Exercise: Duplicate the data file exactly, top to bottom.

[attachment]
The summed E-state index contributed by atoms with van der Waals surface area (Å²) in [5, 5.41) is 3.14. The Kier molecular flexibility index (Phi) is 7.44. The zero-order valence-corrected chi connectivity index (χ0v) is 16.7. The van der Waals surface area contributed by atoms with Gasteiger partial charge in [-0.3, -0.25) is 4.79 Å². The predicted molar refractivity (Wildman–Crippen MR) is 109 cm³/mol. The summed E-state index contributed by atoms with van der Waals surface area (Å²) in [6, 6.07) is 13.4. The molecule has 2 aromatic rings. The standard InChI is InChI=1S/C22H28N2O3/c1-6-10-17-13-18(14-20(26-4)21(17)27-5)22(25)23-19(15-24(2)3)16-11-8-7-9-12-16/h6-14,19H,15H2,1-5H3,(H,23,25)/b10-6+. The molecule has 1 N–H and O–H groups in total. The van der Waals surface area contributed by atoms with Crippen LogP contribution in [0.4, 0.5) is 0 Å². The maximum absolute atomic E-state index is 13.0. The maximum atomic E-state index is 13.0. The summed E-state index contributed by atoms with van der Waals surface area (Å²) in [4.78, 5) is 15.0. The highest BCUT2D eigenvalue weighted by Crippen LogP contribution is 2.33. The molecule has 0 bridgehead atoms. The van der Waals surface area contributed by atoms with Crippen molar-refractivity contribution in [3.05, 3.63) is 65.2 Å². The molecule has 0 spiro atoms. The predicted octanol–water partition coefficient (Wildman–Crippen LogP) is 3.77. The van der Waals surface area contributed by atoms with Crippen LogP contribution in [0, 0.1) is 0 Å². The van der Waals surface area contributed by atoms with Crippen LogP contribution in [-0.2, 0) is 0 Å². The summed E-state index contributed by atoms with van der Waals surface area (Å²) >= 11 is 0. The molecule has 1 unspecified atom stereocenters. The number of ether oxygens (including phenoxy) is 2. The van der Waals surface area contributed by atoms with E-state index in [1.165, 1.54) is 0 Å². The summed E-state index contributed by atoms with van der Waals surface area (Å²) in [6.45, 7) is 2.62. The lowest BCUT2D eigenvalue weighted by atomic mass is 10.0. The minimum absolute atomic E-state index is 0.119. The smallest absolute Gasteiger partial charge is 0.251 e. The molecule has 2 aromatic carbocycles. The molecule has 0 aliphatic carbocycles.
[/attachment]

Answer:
The summed E-state index contributed by atoms with van der Waals surface area (Å²) in [5, 5.41) is 3.14. The Kier molecular flexibility index (Phi) is 7.44. The zero-order valence-corrected chi connectivity index (χ0v) is 16.7. The van der Waals surface area contributed by atoms with Gasteiger partial charge in [-0.3, -0.25) is 4.79 Å². The predicted molar refractivity (Wildman–Crippen MR) is 109 cm³/mol. The summed E-state index contributed by atoms with van der Waals surface area (Å²) in [6, 6.07) is 13.4. The molecule has 2 aromatic rings. The standard InChI is InChI=1S/C22H28N2O3/c1-6-10-17-13-18(14-20(26-4)21(17)27-5)22(25)23-19(15-24(2)3)16-11-8-7-9-12-16/h6-14,19H,15H2,1-5H3,(H,23,25)/b10-6+. The molecule has 1 N–H and O–H groups in total. The van der Waals surface area contributed by atoms with Crippen LogP contribution in [0.4, 0.5) is 0 Å². The maximum absolute atomic E-state index is 13.0. The maximum atomic E-state index is 13.0. The summed E-state index contributed by atoms with van der Waals surface area (Å²) in [4.78, 5) is 15.0. The highest BCUT2D eigenvalue weighted by Crippen LogP contribution is 2.33. The molecule has 0 bridgehead atoms. The van der Waals surface area contributed by atoms with Crippen molar-refractivity contribution in [3.05, 3.63) is 65.2 Å². The molecule has 0 spiro atoms. The predicted octanol–water partition coefficient (Wildman–Crippen LogP) is 3.77. The van der Waals surface area contributed by atoms with Crippen LogP contribution in [0, 0.1) is 0 Å². The van der Waals surface area contributed by atoms with Crippen LogP contribution in [-0.2, 0) is 0 Å². The summed E-state index contributed by atoms with van der Waals surface area (Å²) >= 11 is 0. The molecule has 1 unspecified atom stereocenters. The number of ether oxygens (including phenoxy) is 2. The van der Waals surface area contributed by atoms with E-state index in [1.165, 1.54) is 0 Å². The summed E-state index contributed by atoms with van der Waals surface area (Å²) in [6.45, 7) is 2.62. The lowest BCUT2D eigenvalue weighted by atomic mass is 10.0. The minimum absolute atomic E-state index is 0.119. The smallest absolute Gasteiger partial charge is 0.251 e. The molecule has 2 aromatic carbocycles. The molecule has 0 aliphatic carbocycles.